“In a little old dingy tent, one of ten erected on the sand drifts of what was later to be known in Ocean Grove as Thompson Park but now called Founders’ Park, there occurred on the night of July 31, 1869 an event of immense significance.

“What happened was not unusual of itself, and the surroundings were not such as to impress one that history was making within the confines of the poor little tent, illumined, as it was, by a few tallow candles; but ‘Great oaks from little acorns grow.'”

Morris Daniels tells us that about 12 people gathered in the tent which belonged to Mrs. Joseph Thornley.  They all had arrived the day before and pitched their tents there.  There were no chairs, so they all sat on rough pine boards.

Daniels says, “The night was dark, save for the stars which twinkled brightly from overhead, while the few candles within cast a weird shadow upon the scene.

“Some had come directly from their own tents while others had preferred to wander over the yielding sands to the edge of the dune overlooking the sea to watch the moon rise from her briny bed.

“But shortly after nine o’clock all had gathered in the little dimly lighted tent for Ocean Grove’s  first religious service—–a prayer meeting.”

 

WARREN VACHE´    “Stardust”

Read Full Post »

Morning light. By Paul Goldfinger © November 2015.

Morning light. By Paul Goldfinger © November 2015.

 

PETER FRAMPTON

Read Full Post »

xxxx
Paul Goldfinger, MD, Editor  Blogfinger.net 

 2020 re-post  (The original question posited in the headline is still valid.)

There are multiple factions in the small town of Ocean Grove (pop  3,700,) and these organized groups are largely isolated from each other. Woven into the fabric are homeowners and renters who live here but do not belong to any organizations, thus becoming, by default, a faction of their own.

According to social scientist Steve Valk, whose family has lived here for several generations, it would be important for these factions to find ways to appreciate and cooperate with each other. For example he cites the religious groups and the secular groups which ought to find common ground for the benefit of the town. One example of such cooperation is the recent interaction, since Sandy, between Ocean Grove United (OGU) and the Ocean Grove Camp Meeting Association  (CMA); however we have recently seen how tenuous that relationship is when we recall the  recent clash about Sunday sermons.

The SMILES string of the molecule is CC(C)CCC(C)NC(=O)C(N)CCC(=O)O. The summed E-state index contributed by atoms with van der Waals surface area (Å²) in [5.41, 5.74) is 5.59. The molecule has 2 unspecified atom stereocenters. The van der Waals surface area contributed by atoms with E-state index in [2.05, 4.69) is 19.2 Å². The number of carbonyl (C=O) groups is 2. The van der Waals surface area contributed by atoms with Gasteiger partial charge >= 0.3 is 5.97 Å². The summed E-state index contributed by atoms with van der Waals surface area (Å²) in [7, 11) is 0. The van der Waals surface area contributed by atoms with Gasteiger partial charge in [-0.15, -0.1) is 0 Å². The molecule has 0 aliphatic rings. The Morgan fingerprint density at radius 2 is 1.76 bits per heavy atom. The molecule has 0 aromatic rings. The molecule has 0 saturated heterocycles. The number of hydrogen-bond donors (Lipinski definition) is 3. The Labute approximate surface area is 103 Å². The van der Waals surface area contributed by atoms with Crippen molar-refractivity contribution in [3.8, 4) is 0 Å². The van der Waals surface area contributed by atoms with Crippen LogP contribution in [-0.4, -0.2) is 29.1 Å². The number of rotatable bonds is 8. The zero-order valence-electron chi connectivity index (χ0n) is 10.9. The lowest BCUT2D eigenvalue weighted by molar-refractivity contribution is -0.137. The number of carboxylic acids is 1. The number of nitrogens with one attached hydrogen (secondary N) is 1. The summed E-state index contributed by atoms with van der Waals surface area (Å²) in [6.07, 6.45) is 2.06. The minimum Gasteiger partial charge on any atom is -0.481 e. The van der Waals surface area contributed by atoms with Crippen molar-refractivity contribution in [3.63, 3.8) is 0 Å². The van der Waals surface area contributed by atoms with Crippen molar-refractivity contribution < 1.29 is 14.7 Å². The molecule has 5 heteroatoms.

The CMA ran the town from 1869 to 1980 as a tax paying part of Neptune Twp.—-111 years.

Neptune Township  treated OG as a sort of gated community.  The CMA made the rules and imposed blue laws until the N.J. Supreme Court put a stop to that in 1980 when Neptune  took over active governance in the Grove  (although the Neptuners were technically the governing body almost since the town’s founding.)  Since 1980, the CMA has continued its mission and  it has largely kept out of the way of Neptune Township.

But we now see the CMA and the Township working together on the North End Redevelopment Project, but suspicious elements have been revealed, and that project does not seem to be designed primarily with the town’s best interest at heart.  By 2021, the CMA, OGNED, and the Neptunites seem to be on the verge of going ahead with the NERP.

As for the Neptune Township governance, you have seen the results of our recent poll which shows that 80% of respondents mistrust  the Neptune Township Committee. Interestingly, over the years, there were times when the citizens rose up against Neptune control resulting in law suits and even a failed referendum to allow the Grove to become a separate town which it did for one year in 1925.

The other organizations here also tend to have their own agendas and to be run like private clubs. Such groups include the Homeowners Association, the Historical Society, Ocean Grove United, and the Chamber of Commerce.

They don’t work together very much for the good of the town.  They are busy with their own agendas.  For example, the Chamber of Commerce runs big events to try and drum up business for the merchants.  But what do they do for the benefit of those who live here?  We asked them to take over sponsorship of the Town-wide Yard Sale, but they refused.